Sunday was a big sports day in the United States. For the first time ever, a National Basketball Association team came back in the finals after being down 3-1. That same team defeated the Golden State Warriors, which had a 73-9 win-loss record in the regular season.
And GSW were implausibly beaten in game seven on their own home turf.
And the win signaled the first win for any Cleveland men’s professional sports team –football, baseball and basketball – since 1964, the longest such drought for any American city in recent sports history. And the Cleveland Cavaliers, with considerable help from native Buckeye LeBron James, broke the hex, or jinx if you prefer. And the Cleveland Plain Dealer, the fourth largest-circulation daily newspaper in the Midwest, printed 500,000 extra editions as a result,* more than a 13-fold increase in the daily subscribers figure for the paper.
Good for the PD. Good for Northern Ohio. Good for all supporters of apparent underdogs and lost causes.
But where have all those 500,000 Buckeyes been for the past decades? They want to validate their professional sports franchises and raise the hopes of a much-maligned city by getting a piece of history in the form of a Page One of the local newspaper. Isn’t the news we all need and want something that still — even in this age of social and new media – is also the purview of daily newspapers?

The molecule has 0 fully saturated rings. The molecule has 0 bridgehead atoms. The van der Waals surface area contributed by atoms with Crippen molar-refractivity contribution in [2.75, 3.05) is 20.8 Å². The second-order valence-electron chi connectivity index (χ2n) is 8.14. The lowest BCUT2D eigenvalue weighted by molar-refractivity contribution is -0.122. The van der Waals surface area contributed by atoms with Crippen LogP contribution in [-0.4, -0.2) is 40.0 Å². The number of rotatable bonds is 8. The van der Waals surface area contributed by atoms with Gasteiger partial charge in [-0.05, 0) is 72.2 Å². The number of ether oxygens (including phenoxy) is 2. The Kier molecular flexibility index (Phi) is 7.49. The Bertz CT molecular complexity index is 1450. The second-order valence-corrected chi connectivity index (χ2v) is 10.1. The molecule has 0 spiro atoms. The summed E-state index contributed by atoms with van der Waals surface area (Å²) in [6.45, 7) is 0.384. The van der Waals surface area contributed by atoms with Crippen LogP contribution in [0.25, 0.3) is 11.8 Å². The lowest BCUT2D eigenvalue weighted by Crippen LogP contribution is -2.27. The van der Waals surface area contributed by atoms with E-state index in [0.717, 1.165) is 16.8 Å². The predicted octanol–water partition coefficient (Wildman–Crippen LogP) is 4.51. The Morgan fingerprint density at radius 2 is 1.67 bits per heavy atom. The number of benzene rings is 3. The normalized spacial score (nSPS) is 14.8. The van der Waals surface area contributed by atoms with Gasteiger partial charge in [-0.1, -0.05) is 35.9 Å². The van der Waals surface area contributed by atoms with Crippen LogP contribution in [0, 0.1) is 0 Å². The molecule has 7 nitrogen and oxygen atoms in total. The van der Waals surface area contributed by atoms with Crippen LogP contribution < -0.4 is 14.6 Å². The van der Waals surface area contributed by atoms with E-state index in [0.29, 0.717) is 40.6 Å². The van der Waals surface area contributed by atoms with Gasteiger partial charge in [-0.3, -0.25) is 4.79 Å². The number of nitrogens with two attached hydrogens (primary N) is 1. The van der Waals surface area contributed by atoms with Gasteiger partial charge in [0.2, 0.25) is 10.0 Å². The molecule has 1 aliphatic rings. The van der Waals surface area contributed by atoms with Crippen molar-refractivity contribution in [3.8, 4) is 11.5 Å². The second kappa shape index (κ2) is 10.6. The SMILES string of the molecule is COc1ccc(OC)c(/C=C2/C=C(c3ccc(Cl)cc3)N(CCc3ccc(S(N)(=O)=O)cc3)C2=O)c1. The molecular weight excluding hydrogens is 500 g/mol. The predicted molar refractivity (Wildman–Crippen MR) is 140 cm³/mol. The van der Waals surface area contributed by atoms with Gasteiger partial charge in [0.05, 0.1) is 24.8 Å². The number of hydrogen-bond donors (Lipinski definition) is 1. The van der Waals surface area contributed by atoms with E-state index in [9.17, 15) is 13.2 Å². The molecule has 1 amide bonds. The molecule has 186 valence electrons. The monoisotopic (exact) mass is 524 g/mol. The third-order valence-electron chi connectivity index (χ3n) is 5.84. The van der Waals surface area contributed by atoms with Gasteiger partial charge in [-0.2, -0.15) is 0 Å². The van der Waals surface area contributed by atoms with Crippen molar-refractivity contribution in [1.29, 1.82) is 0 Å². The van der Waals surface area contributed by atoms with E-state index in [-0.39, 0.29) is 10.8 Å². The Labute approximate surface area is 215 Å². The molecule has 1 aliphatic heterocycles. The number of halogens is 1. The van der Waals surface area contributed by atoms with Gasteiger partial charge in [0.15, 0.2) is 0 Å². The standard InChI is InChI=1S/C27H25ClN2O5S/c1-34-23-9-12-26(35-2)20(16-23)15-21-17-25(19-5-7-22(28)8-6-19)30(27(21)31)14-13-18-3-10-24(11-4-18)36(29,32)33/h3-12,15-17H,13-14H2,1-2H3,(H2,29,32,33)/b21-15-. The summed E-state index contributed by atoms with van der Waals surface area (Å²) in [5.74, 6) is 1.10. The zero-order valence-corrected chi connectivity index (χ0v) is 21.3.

Daily household penetration of U.S. newspapers has been dropping since 1910. Radio, television, Baby Boomers’ “unsettling” patterns and new media all have taken their toll. The PD clearly is part of this trend.
Still, when we want to remember a newsworthy event, few of us rush to find and keep a Googled copy of the event or make a DVD of a televised program for posterity. Instead, we seek newspaper front page to remember – for a scrapbook or for framing or for squirreling away in a drawer to retrieve at some later date and possibly share with friends, children and grandchildren.
It’s impossible to find a leak-proof moral to all this. Perhaps the best media watchers can do is to applaud the Cleveland PD and the 500,000 individuals for that front page of the Cavs’ newsworthy win. Still….